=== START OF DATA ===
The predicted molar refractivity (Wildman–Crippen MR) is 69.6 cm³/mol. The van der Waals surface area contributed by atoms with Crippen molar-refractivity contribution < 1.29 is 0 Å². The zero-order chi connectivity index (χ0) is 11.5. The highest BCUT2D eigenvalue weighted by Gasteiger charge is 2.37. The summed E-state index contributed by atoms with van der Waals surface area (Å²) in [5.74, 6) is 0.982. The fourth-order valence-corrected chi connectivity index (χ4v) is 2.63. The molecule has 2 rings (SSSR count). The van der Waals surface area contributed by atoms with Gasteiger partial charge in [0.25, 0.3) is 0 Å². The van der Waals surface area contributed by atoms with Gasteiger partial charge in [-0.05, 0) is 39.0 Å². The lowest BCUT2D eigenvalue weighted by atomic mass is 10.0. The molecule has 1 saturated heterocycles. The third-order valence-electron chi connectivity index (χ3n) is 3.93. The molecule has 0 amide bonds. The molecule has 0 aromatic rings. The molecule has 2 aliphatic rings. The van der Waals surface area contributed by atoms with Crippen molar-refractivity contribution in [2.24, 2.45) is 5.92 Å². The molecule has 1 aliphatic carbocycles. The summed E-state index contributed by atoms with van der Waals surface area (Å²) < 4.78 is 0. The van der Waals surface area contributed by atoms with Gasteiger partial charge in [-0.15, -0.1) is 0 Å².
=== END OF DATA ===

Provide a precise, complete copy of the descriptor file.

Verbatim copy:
The predicted molar refractivity (Wildman–Crippen MR) is 69.6 cm³/mol. The van der Waals surface area contributed by atoms with Crippen molar-refractivity contribution < 1.29 is 0 Å². The zero-order chi connectivity index (χ0) is 11.5. The highest BCUT2D eigenvalue weighted by Gasteiger charge is 2.37. The summed E-state index contributed by atoms with van der Waals surface area (Å²) in [5.74, 6) is 0.982. The fourth-order valence-corrected chi connectivity index (χ4v) is 2.63. The molecule has 2 rings (SSSR count). The van der Waals surface area contributed by atoms with Gasteiger partial charge in [0.25, 0.3) is 0 Å². The van der Waals surface area contributed by atoms with Gasteiger partial charge in [-0.05, 0) is 39.0 Å². The lowest BCUT2D eigenvalue weighted by atomic mass is 10.0. The molecule has 1 saturated heterocycles. The third-order valence-electron chi connectivity index (χ3n) is 3.93. The molecule has 0 amide bonds. The molecule has 0 aromatic rings. The molecule has 2 aliphatic rings. The van der Waals surface area contributed by atoms with Crippen molar-refractivity contribution in [2.24, 2.45) is 5.92 Å². The molecule has 1 aliphatic carbocycles. The summed E-state index contributed by atoms with van der Waals surface area (Å²) < 4.78 is 0. The van der Waals surface area contributed by atoms with Gasteiger partial charge in [-0.15, -0.1) is 0 Å².